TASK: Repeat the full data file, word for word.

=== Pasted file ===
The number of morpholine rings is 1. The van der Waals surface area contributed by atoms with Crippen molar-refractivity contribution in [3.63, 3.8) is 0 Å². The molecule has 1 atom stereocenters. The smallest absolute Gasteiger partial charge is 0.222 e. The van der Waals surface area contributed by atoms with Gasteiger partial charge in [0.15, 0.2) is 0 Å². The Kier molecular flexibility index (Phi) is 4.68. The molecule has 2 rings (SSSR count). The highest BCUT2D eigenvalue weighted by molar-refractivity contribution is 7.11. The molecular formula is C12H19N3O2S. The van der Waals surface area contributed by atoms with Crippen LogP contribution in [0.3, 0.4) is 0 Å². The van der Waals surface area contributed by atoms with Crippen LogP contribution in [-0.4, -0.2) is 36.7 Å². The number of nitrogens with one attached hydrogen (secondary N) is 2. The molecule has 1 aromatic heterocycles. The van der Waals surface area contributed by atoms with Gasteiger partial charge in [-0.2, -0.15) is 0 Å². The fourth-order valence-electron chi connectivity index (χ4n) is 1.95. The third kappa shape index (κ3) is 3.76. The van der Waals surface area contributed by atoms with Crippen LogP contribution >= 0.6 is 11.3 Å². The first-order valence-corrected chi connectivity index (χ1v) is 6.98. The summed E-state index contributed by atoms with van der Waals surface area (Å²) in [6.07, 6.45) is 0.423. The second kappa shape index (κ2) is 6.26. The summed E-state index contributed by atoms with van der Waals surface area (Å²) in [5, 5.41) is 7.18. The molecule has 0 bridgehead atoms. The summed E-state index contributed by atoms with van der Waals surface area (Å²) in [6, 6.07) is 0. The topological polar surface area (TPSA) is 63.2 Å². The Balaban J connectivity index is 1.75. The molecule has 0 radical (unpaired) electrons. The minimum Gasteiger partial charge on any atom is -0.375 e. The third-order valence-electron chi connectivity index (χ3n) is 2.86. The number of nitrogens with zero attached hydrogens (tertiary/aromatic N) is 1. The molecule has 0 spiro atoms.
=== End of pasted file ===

The number of morpholine rings is 1. The van der Waals surface area contributed by atoms with Crippen molar-refractivity contribution in [3.63, 3.8) is 0 Å². The molecule has 1 atom stereocenters. The smallest absolute Gasteiger partial charge is 0.222 e. The van der Waals surface area contributed by atoms with Gasteiger partial charge in [0.15, 0.2) is 0 Å². The Kier molecular flexibility index (Phi) is 4.68. The molecule has 2 rings (SSSR count). The highest BCUT2D eigenvalue weighted by molar-refractivity contribution is 7.11. The molecular formula is C12H19N3O2S. The van der Waals surface area contributed by atoms with Crippen LogP contribution in [0.3, 0.4) is 0 Å². The van der Waals surface area contributed by atoms with Crippen LogP contribution in [-0.4, -0.2) is 36.7 Å². The number of nitrogens with one attached hydrogen (secondary N) is 2. The molecule has 1 aromatic heterocycles. The van der Waals surface area contributed by atoms with Gasteiger partial charge in [-0.2, -0.15) is 0 Å². The fourth-order valence-electron chi connectivity index (χ4n) is 1.95. The third kappa shape index (κ3) is 3.76. The van der Waals surface area contributed by atoms with Crippen LogP contribution >= 0.6 is 11.3 Å². The first-order valence-corrected chi connectivity index (χ1v) is 6.98. The summed E-state index contributed by atoms with van der Waals surface area (Å²) in [6.07, 6.45) is 0.423. The second kappa shape index (κ2) is 6.26. The summed E-state index contributed by atoms with van der Waals surface area (Å²) in [5, 5.41) is 7.18. The molecule has 0 bridgehead atoms. The summed E-state index contributed by atoms with van der Waals surface area (Å²) in [6, 6.07) is 0. The topological polar surface area (TPSA) is 63.2 Å². The Balaban J connectivity index is 1.75. The molecule has 0 radical (unpaired) electrons. The minimum Gasteiger partial charge on any atom is -0.375 e. The third-order valence-electron chi connectivity index (χ3n) is 2.86. The number of nitrogens with zero attached hydrogens (tertiary/aromatic N) is 1. The molecule has 0 spiro atoms.